• 18% of users reporting using 40 or more times in the last year.
The most likely users
Students who resided with fewer than two parents, who earned over $50 per week from sources other than a job, or who go out 4-7 nights per week for fun, were at significantly increased risk for use. Lifetime use of each of the 11 illicit drugs assessed by MTF was a robust risk factor for use. More than 90% of bath salts users reported lifetime use of alcohol or marijuana, and use of powder cocaine, LSD, crack and heroin was at least ten times more prevalent among bath salt users.

Even though use did not significantly change between the two years examined in the study, according to MTF, perceived risk associated with use increased dramatically from 25% in 2012 to 39% in 2013. While rates of use in the US prior to 2012 are unknown, numerous media reports about the dangers associated with use (e.g., prior to 2012) might have served as a deterrent against use. Dr. Palamar also pointed out that "bath salts" can wind up as adulterants in drugs such as ecstasy (MDMA, "Molly") so it is possible that many club and festival attendees who use "Molly" may be unintentionally using these potentially dangerous drugs.

"While these results suggest bath salt use is not particularly prevalent among teens in the US, it is important that we continue to monitor new drugs such as 'bath salts' in order to inform prevention and quickly detect potential drug epidemics," said Dr. Palamar.
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About Bath Salts usage
Bath salts may be ingested, snorted or injected. You may find small foil packages left behind after bath salts consumption. The most serious results come from snorting or injecting. Bath salts act as strong stimulants and may be sought by a person who normally uses cocaine or methamphetamine. They are strongly addictive and trigger intense cravings. Therefore even a person who sees that they are experiencing harm from abuse of these drugs may not be able to stop himself.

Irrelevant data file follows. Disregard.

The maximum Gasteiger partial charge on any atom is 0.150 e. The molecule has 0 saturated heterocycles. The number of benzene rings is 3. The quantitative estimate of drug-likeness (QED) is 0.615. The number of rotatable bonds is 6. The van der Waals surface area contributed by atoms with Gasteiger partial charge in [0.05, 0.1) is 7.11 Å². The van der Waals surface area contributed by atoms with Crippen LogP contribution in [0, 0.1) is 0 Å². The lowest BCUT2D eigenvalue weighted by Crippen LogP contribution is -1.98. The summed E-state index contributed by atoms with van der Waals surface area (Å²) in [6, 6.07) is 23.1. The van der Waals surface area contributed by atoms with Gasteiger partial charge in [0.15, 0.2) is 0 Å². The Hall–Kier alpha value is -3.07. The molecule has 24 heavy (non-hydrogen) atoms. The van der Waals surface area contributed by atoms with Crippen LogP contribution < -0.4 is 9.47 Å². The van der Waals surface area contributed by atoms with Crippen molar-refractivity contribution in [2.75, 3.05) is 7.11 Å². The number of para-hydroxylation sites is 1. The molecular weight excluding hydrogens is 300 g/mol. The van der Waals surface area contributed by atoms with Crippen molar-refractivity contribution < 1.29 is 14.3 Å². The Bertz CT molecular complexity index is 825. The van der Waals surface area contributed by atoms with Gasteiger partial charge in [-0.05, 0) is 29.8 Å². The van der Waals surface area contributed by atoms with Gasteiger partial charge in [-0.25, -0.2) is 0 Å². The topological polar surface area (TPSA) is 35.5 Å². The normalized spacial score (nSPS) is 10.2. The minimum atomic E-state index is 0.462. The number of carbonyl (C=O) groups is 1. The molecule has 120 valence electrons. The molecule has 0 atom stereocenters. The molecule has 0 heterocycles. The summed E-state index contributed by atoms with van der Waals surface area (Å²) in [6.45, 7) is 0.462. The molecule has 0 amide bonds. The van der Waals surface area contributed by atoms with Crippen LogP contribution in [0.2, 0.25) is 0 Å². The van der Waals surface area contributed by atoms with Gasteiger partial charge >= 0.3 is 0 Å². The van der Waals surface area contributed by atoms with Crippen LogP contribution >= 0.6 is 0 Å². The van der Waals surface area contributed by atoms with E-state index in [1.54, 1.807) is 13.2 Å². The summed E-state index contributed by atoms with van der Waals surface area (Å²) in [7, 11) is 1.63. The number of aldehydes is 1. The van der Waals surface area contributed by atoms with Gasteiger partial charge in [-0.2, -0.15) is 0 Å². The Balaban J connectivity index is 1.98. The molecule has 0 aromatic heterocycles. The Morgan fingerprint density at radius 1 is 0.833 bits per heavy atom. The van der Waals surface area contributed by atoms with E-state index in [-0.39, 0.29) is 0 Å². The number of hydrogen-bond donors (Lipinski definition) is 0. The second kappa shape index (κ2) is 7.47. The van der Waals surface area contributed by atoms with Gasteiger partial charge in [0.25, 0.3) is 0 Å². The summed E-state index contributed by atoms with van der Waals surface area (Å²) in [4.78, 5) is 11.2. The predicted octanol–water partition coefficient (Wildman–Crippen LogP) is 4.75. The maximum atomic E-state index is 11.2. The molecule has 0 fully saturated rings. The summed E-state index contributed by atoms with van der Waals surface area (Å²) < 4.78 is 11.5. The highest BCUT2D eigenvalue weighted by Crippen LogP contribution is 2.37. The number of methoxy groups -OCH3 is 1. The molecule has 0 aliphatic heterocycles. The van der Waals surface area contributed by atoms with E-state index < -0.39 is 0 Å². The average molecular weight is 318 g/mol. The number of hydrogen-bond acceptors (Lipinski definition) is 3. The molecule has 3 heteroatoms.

Symptoms of Bath Salts Abuse
There have been serious and even fatal results from using bath salts. In some cases, a person has died directly from abuse of the drug and in others, he (or she) died as a result of his actions.

The signs of bath salts use include:
  • Increased blood pressure
  • Chest pains
  • Increased heart rate
  • Agitation
  • Hallucinations
  • Kidney pain
  • Increased body temperature or chills
  • Muscle tension
  • Nausea
  • Confusion
  • Reduced need for food or sleep
  • Paranoia leading to to aggressive attacks on others
  • Suicidal ideas
  • Delusions
  • A person using bath salts may overheat and therefore tear his clothes off. 
  • His paranoia may drive him to aggressive, uncontrolled attacks on others, or self-destruction. 
  • He will probably not respond to any commands to stop his actions, and 
  • pepper spray or tasers may have no effect.

Related stories:
Story Source: Materials provided by New York University.  Joseph J. Palamar. “Bath salt” use among a nationally representative sample of high school seniors in the United States. The American Journal on Addictions, 2015